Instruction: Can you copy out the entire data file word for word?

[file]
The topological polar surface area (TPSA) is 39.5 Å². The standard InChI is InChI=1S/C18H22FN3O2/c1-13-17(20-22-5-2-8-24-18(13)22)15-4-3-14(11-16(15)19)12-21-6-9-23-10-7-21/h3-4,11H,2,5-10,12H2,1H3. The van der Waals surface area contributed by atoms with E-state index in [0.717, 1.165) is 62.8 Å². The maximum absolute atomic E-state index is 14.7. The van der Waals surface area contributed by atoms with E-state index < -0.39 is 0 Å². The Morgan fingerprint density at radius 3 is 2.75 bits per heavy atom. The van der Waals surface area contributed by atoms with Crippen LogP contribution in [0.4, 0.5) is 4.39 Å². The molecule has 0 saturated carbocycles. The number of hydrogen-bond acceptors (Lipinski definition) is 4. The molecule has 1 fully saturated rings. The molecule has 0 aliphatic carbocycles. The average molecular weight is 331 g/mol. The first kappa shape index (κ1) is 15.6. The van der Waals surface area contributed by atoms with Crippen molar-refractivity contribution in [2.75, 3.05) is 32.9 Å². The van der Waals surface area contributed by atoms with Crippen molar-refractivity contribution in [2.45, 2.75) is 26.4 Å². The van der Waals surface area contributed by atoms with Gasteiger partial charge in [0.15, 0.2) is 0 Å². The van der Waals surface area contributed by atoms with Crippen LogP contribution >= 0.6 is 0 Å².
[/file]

The topological polar surface area (TPSA) is 39.5 Å². The standard InChI is InChI=1S/C18H22FN3O2/c1-13-17(20-22-5-2-8-24-18(13)22)15-4-3-14(11-16(15)19)12-21-6-9-23-10-7-21/h3-4,11H,2,5-10,12H2,1H3. The van der Waals surface area contributed by atoms with E-state index in [0.717, 1.165) is 62.8 Å². The maximum absolute atomic E-state index is 14.7. The van der Waals surface area contributed by atoms with E-state index < -0.39 is 0 Å². The Morgan fingerprint density at radius 3 is 2.75 bits per heavy atom. The van der Waals surface area contributed by atoms with Crippen LogP contribution in [0.4, 0.5) is 4.39 Å². The molecule has 0 saturated carbocycles. The number of hydrogen-bond acceptors (Lipinski definition) is 4. The molecule has 1 fully saturated rings. The molecule has 0 aliphatic carbocycles. The average molecular weight is 331 g/mol. The first kappa shape index (κ1) is 15.6. The van der Waals surface area contributed by atoms with Crippen molar-refractivity contribution in [2.75, 3.05) is 32.9 Å². The van der Waals surface area contributed by atoms with Crippen molar-refractivity contribution in [2.45, 2.75) is 26.4 Å². The van der Waals surface area contributed by atoms with Gasteiger partial charge in [0.15, 0.2) is 0 Å². The van der Waals surface area contributed by atoms with Crippen LogP contribution >= 0.6 is 0 Å².